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Calculation For How Much a Stock Is Expected to Move Over Any Time Period
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As traders, we train ourselves to decipher direction. Basically, we want to know where a stock is going in the future. We use lots of tools–such as fundamentals, technical indicators, harmonic patterns, statistics, waves cycles, etc.–to help us pick which direction a stock is likely to move.
But there’s another question that most traders never think to ask. That is: How much is this stock expected to move in a given period of time? There’s a very simple, and free, way to find this out. While expectations and outcomes don’t always align, being able to see how much a stock is expected to move is advantageous for setting reasonable profit targets and establishing a baseline for how long a trade may last. It is also one of the stock trading learning areas that all traders should have in their toolboxes to become successful and make more accurate decisions.
Predict How Much a Stock Will Move – Requirements
In order to apply this method, the stock or security you are trying to analyze needs to be eligible for options trading. To check if your stock is option eligible, pull up a quote and try to find the option chain. Go to CBOE.com, click on Quotes > Delayed Quotes and then enter the ticker symbol of the stock or ETF you are interested in. If results pop up, your stock is optionable.
You can also punch in a stock ticker on Finviz.com and on the bottom left of the “financial highlights” it tells you if stocks or ETFs are optionable or not.
Predict How Much a Stock Will Move – The Method
Options contracts assign a monetary value to time, plus a whole pile of other factors. Based on the price of time, we can extrapolate how much a stock is expected to move before a specific date. The output of this method is not the DIRECTION of the move, it is the SIZE of the expected move. That is, not where it will go, but rather how much it will move.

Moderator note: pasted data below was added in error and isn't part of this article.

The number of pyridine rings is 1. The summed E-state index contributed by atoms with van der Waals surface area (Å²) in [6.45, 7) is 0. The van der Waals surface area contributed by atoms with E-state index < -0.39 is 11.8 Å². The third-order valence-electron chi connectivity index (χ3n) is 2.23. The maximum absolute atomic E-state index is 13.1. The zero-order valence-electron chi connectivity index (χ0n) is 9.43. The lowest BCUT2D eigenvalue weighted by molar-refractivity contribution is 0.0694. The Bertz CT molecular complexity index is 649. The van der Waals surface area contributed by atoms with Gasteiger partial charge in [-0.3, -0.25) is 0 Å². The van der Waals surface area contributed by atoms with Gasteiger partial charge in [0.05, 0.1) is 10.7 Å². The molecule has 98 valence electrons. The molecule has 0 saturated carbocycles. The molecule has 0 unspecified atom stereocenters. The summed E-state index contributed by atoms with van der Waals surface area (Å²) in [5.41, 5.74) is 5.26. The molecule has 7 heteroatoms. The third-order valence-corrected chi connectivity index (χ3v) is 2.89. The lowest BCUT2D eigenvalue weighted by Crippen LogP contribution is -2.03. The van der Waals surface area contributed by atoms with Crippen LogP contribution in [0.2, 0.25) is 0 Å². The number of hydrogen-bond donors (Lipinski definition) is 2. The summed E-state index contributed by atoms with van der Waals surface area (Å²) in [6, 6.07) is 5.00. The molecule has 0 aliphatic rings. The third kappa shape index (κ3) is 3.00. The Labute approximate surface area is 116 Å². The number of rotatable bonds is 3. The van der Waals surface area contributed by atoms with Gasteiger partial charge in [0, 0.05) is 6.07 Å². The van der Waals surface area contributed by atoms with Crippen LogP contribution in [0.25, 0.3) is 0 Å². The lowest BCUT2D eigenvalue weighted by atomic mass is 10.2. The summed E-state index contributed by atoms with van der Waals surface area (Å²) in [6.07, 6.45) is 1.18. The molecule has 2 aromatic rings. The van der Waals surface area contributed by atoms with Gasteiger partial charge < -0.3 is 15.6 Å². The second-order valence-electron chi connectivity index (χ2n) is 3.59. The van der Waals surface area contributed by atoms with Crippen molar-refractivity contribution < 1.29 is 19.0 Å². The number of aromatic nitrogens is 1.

Pull up an options chain for your desired symbol and choose an expiry date in the future. If this doesn’t make sense to you at the moment, it will in a second when we look at an example.
Look at the option strike prices on the chain and identify the one that is closest to the current market value of your symbol.
Add the purchase price (called the premium) for both the call and put option of the strike price from step 2.
To the value from above, add the premium of the first call option strike higher than the one in step 2, and also add the premium of the first put option strike lower than the one in step 2.
Divide the new total value by two, and voila – you have the dollar amount a stock is expected to move over that time period.
Predict How Much a Stock Will Move – Example
Let’s try this trick on Apple (AAPL).
As of the close of business on April 11, 2018, Apple stock was trading at $172.44 a share. The following quotes come from CBOE. Click to enlarge.
While we will use current figures for this example, but the process is the same tomorrow, a week, or 10 years from now. You just need to use updated numbers per the steps.
Step 1 & 2: